While this appears to have a good effect it is always best to get fitted correctly at a bike shop and to make adjustments to the flexibility of your hips, instead of adjusting the seat to unusual riding positions. For this may not solve your problems for what if you already have a good bike set up and still have back pain? What else should you do?

The secret is to use corrective exercises to counter the repetition of spinal flexion and even allow your body to avoid it altogether.

Back pain and neck pain are created as a result of being in the hunched over position for excessive amount of time. The massive amount of time being stuck in this position is what causes muscles at the front of the body to shorten and tighten, with the muscles at the back of the body being overstretched and weakened.

To counter flexion you need to use exercises that encourage extension that will strengthen the muscles that are constantly being overstretched and weakened from your riding position.

A good corrective program for cycling will include three key components.

  1. Mobilize the thoracic spine.
  2. Mobilize the hips to maintain anterior pelvic tilt.
  3. Learning to bend correctly.

Thoracic Spine Mobility

Firstly the thoracic spine is often overlooked with corrective programs but this area plays a crucial role with the stability of the neck and shoulder. When it is locked into one place for long periods of time the thoracic region can become rigid and stiff losing the ability to rotate your trunk and head. This is terrible for a cyclist as they will be unable to turn their head to look behind them to check for traffic or even reach to grab food from their jersey.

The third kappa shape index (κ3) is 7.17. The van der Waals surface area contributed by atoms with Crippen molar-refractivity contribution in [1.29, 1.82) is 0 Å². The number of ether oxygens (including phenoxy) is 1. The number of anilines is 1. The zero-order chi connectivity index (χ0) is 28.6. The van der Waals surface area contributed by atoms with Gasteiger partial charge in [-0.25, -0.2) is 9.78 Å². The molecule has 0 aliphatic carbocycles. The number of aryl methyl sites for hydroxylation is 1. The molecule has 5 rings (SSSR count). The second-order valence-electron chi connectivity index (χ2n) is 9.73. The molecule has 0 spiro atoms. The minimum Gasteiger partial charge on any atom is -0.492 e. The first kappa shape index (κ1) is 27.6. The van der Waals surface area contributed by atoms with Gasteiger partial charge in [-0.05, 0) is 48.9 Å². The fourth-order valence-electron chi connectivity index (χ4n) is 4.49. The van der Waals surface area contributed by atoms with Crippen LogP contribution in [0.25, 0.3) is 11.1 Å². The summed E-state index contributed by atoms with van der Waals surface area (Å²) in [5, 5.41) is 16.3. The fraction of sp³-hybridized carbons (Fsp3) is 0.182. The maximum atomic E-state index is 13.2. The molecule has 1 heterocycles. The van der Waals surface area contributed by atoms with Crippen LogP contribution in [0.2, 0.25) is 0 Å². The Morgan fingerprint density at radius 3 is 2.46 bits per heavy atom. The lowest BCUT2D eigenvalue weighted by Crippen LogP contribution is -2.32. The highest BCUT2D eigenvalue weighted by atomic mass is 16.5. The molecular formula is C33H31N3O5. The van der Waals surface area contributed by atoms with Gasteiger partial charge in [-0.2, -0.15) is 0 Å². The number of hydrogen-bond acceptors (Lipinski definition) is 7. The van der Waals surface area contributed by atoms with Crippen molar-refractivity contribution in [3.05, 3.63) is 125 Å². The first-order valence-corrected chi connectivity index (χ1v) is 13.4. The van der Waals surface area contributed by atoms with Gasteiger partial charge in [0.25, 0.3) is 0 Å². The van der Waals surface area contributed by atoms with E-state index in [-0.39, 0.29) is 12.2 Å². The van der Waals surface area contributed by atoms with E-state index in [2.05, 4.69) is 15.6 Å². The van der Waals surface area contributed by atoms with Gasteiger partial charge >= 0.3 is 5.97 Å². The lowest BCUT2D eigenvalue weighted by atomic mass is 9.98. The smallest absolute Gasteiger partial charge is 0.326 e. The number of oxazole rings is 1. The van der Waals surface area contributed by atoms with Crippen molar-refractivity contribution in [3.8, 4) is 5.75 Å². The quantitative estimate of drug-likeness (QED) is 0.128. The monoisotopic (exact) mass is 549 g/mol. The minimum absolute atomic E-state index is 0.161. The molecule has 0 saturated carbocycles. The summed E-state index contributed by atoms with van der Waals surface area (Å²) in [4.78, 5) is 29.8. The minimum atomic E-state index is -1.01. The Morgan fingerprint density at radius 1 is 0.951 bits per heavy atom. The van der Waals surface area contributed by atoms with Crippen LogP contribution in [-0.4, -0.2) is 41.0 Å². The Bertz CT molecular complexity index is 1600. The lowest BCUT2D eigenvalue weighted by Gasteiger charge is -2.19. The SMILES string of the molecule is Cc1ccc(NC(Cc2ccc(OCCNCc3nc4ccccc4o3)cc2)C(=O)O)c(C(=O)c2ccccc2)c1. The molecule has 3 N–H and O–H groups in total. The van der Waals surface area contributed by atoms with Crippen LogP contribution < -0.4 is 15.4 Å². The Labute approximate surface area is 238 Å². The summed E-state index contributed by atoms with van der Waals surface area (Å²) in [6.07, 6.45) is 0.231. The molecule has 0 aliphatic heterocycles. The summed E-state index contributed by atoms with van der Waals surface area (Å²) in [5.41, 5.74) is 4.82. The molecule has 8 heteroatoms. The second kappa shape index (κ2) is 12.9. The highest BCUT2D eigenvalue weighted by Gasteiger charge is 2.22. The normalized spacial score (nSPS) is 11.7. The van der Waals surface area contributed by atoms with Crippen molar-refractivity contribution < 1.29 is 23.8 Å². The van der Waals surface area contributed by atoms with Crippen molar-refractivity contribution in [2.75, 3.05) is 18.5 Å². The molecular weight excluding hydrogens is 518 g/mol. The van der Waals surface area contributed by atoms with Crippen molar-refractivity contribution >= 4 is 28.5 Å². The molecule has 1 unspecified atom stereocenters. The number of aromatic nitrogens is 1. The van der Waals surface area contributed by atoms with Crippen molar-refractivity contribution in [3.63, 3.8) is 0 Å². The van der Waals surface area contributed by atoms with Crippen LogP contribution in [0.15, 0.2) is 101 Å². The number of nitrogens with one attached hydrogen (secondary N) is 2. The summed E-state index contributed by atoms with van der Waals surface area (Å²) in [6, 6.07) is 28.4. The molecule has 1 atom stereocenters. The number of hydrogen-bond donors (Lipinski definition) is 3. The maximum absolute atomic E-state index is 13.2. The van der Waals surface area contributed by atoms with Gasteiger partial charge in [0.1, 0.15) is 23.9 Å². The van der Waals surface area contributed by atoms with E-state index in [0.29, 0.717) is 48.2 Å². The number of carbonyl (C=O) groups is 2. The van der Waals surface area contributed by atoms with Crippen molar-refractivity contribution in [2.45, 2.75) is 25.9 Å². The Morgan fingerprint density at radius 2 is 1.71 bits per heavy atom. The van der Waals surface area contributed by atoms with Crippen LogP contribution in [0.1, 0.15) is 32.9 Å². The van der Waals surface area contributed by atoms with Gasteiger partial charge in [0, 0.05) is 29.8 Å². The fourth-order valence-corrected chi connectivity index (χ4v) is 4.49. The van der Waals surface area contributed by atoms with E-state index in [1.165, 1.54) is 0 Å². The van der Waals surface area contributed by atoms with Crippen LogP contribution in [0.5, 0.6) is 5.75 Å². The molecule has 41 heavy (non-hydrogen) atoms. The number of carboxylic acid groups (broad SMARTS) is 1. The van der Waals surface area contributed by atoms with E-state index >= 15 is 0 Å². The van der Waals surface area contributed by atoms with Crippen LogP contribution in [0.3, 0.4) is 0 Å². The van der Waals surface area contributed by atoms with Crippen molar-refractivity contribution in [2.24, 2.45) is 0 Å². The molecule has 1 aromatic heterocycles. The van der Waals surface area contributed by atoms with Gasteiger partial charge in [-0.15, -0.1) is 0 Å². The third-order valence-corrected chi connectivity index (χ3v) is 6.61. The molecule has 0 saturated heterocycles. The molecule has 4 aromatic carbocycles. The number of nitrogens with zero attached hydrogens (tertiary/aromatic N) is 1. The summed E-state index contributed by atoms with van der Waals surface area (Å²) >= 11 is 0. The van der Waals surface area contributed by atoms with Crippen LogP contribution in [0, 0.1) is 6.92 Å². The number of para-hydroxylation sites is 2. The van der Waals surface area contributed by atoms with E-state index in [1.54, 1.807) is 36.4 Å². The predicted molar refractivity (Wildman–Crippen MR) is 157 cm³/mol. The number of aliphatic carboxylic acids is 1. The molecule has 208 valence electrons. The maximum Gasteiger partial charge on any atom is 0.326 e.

Descending mountains and hills for long periods ruins the muscles and facet joints in the neck as the head must be tilted upright to see where you are going. There is nothing you can do about this as it is the nature of the position you are forced to ride with. The only thing you can do is prepare your body for these demands with corrective exercise to minimize the damage.

Below are some great videos featuring several exercises to mobilise this area.

 

Hip Mobility

The hip is a ball and socket joint designed to be able to handle the forces of weight-bearing (walking, running, jumping etc.) throughout the day. Because of this, it is inherently strong and stable. The ball portion is the head of the femur and the socket portion is part of the pelvis known as the acetabulum.

The postural changes from long periods of cycling in a hunched over position can have a direct impact on how your hip moves and greatly inhibit your ability to align the head of the femur within the hip socket. This will also affect your ability to strengthen the glutes and once the hip dysfunction becomes your automatic way of moving, it is just a matter of time until you develop a nasty injury.

Releasing stiffness in the posterior chain will allow your body to drive more anterior tilt with the pelvis in your riding position helping you to maintain a neutral spinal position.